Elon Musk put its support behind the notion that Tesla’s current legal and regulatory troubles with several government agencies are due to the company’s disruptiveness in several industries, lack of paying for ads, and lack of political contributions.

The comment dismisses some serious accusations as just repercussions for Tesla angering the wrong people.

Over the last few months, some Tesla fans have complained about what they see as a ramp-up of regulatory oversight on Tesla.

As we discussed on the podcast last week, Tesla has been hit with four NHTSA recalls in just three weeks.

They were all fixed with over-the-air software updates, and some Tesla fans that Musk promotes on Twitter have been pushing the idea that it is suspicious that the agency has been “so focused” on Tesla lately.

Then Tesla recently revealed that it was again subpoenaed by the SEC over tweets by Musk.

And most recently, Tesla was hit by a lawsuit by the California Department of Fair Employment and Housing (DFEH) alleging “systematic racial discrimination and harassment.”

Now Musk backed on Twitter the growing conspiracy that this increased government oversight of Tesla is due to the company stepping on toes:

While simply a one-word reply to a Twitter comment, this response from the CEO dismisses Tesla’s current troubles with the listed government agencies as some kind of backlash for “upsetting” people within the industries it operates in and not buying ads, which Musk has linked to Tesla’s treatment in the media before, and lack of contribution to politicians.

It’s also Musk’s first comment, albeit indirect, on the DFEH’s lawsuit against Tesla, which includes serious allegations from 50 former Tesla employees about a serious problem about how Black employees are treated at Fremont factory.

Electrek’s Take

I am not going to sit here and say that Tesla has never ruffled any feathers that attracted unnecessary government attention before, but I think it’s dangerous to bundle all of Tesla’s current issues into this conspiratorial agenda.

First off, it’s upsetting that Musk’s first comment on the DFEH lawsuit, which as we previously reported has been grossly downplayed by Tesla, is through this poorly thought-out theory. He needs to address this upfront. Those allegations are sickening to read and they are being corroborated by a lot of people who worked at Tesla.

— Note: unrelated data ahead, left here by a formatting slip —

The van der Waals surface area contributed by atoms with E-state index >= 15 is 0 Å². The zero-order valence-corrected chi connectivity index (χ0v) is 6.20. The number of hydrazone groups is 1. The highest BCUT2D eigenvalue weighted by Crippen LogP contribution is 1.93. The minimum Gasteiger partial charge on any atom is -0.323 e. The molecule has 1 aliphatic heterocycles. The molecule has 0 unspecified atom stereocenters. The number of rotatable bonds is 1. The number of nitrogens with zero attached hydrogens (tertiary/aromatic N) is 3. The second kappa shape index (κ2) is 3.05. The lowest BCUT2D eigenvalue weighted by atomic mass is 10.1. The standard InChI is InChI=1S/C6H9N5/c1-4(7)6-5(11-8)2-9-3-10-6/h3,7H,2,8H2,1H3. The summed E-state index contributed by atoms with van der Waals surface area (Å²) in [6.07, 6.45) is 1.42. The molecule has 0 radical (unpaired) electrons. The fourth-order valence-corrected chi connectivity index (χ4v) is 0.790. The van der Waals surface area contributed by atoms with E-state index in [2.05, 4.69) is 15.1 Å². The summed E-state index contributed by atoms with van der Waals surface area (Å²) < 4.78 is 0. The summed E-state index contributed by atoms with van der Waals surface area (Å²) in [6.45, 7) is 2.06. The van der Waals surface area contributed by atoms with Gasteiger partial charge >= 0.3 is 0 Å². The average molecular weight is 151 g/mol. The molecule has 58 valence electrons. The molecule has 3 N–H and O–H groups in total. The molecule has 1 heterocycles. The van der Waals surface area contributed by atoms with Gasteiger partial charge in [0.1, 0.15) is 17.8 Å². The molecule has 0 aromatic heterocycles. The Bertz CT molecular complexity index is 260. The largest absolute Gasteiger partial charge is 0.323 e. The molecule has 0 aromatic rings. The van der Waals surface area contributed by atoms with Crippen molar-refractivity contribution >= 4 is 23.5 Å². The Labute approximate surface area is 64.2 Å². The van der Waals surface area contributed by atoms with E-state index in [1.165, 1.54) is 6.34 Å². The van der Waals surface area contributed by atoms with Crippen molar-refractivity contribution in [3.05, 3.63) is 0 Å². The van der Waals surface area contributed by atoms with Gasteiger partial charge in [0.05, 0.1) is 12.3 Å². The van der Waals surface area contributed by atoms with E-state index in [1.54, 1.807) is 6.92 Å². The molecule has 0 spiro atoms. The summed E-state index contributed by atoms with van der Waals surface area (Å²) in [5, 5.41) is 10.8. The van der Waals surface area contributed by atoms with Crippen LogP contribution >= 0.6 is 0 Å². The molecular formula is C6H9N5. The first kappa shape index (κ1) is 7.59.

I don’t think it’s okay for Musk to stay quiet on the issue beyond this comment.

Secondly, the whole conspiracy theory falls apart pretty quickly when you look at the details.

Let’s take the four NHTSA recalls for example. Yes, those are a lot of recalls in a short period of time, but does that mean that they were not valid and only exist because NHTSA has a bone to pick with Tesla?

No. The biggest one regarding the seatbelt chime was actually initiated by a South Korean agency, and the same problem was found in all Tesla cars so the recall extended to the US.

How about the one with the heat pump? Transport Canada was involved and it was a very real issue that resulted in many owners losing heat in extreme cold in a bunch of different countries, including the US.

I agree that the two other “recalls” were more questionable since they were related to a technicality with the pedestrian warning sound regulation and a driving behavior of FSD Beta that was a driving violation but common and optional to drivers.

But now you actually have two very real and needed recalls, which weren’t even initiated by NHTSA, and two recalls, which were based on technicalities more than anything but still valid if you go by the book.

Yes, we might need a better word for a “recall” when it only requires an over-the-air software update, but is that really NHTSA going hard on Tesla or just weird timing?

As for the other agencies mentioned in the tweet, the SEC is only trying to make sure Tesla and Musk respect the terms of its agreed settlement, and as for the California DMV, I don’t even know what Tesla would have to complain about.

If anything, they are getting preferential treatment from the agency by not having to report the FSD Beta program as self-driving test mileage to the agency.

The only thing that happened recently is that the agency considered changing its definition of self-driving test milage to force Tesla to report more data about the program, but it doesn’t look like it’s going to happen, even though the end result would only be a little more visibility into the progress of the program.

Would that be a bad thing?

Yes, competition is competition and unions don’t like Tesla, but if I were Musk, I wouldn’t encourage this conspiracy theory as it dismisses some potentially very real problems that need to be addressed.

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